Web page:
We hold that Congress intended the stay of section 362(a)(6) to apply to the automatic (as well as coerced) transfer and application of post-petition funds to the prepetition debts of Chapter 7 debtors. See In re Matter of Holland, 21 Bankr. 681 (Bankr. N.D. Ind. 1982); In re Bullock, 41 Bankr. 637, 640 (Bankr. E.D. Penn. 1984). Cf. In re Whisenton, 40 Bankr. 468, 469 (Bankr. D.C. 1984) (because of automatic stay, filing of Chapter 7 petition terminates voluntary nature of automatic payroll deduction). One of the basic policies promoted by the stay is the halting of all collection efforts to permit the bankrupt a more effective financial rehabilitation (or "fresh start"). An automatic wage assignment that lulls an unthinking debtor into paying-off a dischargeable debt defeats this purpose no less than threats and intimidation from sophisticated creditors. Congress broadly sought to prevent creditors "from attempting in any way to collect a prepetition debt" (emphasis added), and expressed special concern for "inexperienced, frightened, [and] ill-counseled debtors...." Such debtors are precisely the sort who would not know to contact their employers to halt automatic wage assignments in satisfaction of pre-petition debts.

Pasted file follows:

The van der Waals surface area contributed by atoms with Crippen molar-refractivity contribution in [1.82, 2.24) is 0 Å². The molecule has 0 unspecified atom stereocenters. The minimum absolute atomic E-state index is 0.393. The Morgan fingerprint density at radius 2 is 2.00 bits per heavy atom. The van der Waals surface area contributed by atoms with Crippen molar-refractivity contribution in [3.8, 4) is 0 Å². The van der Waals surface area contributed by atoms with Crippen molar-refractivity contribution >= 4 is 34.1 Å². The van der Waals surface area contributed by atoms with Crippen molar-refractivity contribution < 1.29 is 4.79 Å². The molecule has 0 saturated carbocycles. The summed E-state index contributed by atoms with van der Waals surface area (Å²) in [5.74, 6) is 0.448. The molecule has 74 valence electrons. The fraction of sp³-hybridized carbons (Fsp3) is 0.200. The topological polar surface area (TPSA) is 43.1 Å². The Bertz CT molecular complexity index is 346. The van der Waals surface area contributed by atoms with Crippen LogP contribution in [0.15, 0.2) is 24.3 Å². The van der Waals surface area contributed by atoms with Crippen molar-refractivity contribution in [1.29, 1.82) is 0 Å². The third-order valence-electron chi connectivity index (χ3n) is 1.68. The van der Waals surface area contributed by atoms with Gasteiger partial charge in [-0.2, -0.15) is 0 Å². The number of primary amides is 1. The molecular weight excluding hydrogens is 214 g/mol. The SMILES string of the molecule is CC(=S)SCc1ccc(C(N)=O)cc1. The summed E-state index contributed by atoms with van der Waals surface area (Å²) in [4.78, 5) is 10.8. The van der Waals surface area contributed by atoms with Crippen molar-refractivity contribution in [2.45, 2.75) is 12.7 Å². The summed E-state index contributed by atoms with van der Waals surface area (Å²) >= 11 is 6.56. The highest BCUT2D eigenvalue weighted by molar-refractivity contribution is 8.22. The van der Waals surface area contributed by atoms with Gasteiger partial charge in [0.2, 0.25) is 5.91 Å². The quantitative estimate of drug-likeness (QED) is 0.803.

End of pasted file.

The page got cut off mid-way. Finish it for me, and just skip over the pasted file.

Bethlehem fails to indicate how congressional intend is defeated by requiring creditors to obtain some positive indication that debtors indeed intend to voluntarily assume their pre-petition debts. Such a requirement safeguards against inadvertent repayment yet preserves the right of a debtor to voluntarily re-affirm otherwise dischargeable obligations.

The decision of the district court ...